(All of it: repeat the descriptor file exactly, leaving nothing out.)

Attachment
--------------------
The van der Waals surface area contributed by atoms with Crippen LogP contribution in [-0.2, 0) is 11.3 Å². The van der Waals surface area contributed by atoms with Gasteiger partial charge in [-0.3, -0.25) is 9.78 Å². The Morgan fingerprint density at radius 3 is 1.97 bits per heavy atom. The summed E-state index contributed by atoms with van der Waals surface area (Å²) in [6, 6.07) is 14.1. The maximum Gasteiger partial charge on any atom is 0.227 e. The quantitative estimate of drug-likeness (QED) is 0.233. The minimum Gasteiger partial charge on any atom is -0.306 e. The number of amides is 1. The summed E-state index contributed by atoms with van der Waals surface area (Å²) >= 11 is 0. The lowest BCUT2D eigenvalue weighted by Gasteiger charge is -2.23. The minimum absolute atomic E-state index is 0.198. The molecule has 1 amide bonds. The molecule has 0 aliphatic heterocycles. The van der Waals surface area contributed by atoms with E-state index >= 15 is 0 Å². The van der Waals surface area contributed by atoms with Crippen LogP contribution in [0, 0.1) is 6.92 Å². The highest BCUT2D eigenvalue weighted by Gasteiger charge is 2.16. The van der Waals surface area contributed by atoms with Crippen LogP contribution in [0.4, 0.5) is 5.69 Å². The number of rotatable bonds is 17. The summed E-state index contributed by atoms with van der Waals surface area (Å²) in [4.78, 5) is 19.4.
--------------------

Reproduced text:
The van der Waals surface area contributed by atoms with Crippen LogP contribution in [-0.2, 0) is 11.3 Å². The van der Waals surface area contributed by atoms with Gasteiger partial charge in [-0.3, -0.25) is 9.78 Å². The Morgan fingerprint density at radius 3 is 1.97 bits per heavy atom. The summed E-state index contributed by atoms with van der Waals surface area (Å²) in [6, 6.07) is 14.1. The maximum Gasteiger partial charge on any atom is 0.227 e. The quantitative estimate of drug-likeness (QED) is 0.233. The minimum Gasteiger partial charge on any atom is -0.306 e. The number of amides is 1. The summed E-state index contributed by atoms with van der Waals surface area (Å²) >= 11 is 0. The lowest BCUT2D eigenvalue weighted by Gasteiger charge is -2.23. The minimum absolute atomic E-state index is 0.198. The molecule has 1 amide bonds. The molecule has 0 aliphatic heterocycles. The van der Waals surface area contributed by atoms with E-state index >= 15 is 0 Å². The van der Waals surface area contributed by atoms with Crippen LogP contribution in [0, 0.1) is 6.92 Å². The highest BCUT2D eigenvalue weighted by Gasteiger charge is 2.16. The van der Waals surface area contributed by atoms with Crippen LogP contribution in [0.4, 0.5) is 5.69 Å². The number of rotatable bonds is 17. The summed E-state index contributed by atoms with van der Waals surface area (Å²) in [4.78, 5) is 19.4.